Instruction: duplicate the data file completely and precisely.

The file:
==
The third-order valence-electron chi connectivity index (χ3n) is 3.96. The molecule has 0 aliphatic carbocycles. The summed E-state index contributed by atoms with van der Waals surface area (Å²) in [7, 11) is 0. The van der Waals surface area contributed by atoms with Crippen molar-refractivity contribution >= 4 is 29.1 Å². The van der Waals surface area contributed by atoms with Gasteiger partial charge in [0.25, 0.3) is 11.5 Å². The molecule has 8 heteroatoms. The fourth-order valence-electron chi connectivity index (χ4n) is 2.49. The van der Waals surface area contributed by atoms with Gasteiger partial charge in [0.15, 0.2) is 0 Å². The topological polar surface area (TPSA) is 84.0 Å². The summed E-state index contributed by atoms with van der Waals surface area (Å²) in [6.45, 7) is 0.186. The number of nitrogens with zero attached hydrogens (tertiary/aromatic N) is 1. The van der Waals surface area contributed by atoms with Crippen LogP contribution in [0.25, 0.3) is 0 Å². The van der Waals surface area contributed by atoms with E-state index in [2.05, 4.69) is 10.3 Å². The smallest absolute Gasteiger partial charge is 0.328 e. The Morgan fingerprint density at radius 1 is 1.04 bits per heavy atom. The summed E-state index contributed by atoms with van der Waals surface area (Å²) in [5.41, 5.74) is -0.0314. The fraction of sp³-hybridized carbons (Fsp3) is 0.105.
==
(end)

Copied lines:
The third-order valence-electron chi connectivity index (χ3n) is 3.96. The molecule has 0 aliphatic carbocycles. The summed E-state index contributed by atoms with van der Waals surface area (Å²) in [7, 11) is 0. The van der Waals surface area contributed by atoms with Crippen molar-refractivity contribution >= 4 is 29.1 Å². The van der Waals surface area contributed by atoms with Gasteiger partial charge in [0.25, 0.3) is 11.5 Å². The molecule has 8 heteroatoms. The fourth-order valence-electron chi connectivity index (χ4n) is 2.49. The van der Waals surface area contributed by atoms with Gasteiger partial charge in [0.15, 0.2) is 0 Å². The topological polar surface area (TPSA) is 84.0 Å². The summed E-state index contributed by atoms with van der Waals surface area (Å²) in [6.45, 7) is 0.186. The number of nitrogens with zero attached hydrogens (tertiary/aromatic N) is 1. The van der Waals surface area contributed by atoms with Crippen LogP contribution in [0.25, 0.3) is 0 Å². The van der Waals surface area contributed by atoms with E-state index in [2.05, 4.69) is 10.3 Å². The smallest absolute Gasteiger partial charge is 0.328 e. The Morgan fingerprint density at radius 1 is 1.04 bits per heavy atom. The summed E-state index contributed by atoms with van der Waals surface area (Å²) in [5.41, 5.74) is -0.0314. The fraction of sp³-hybridized carbons (Fsp3) is 0.105.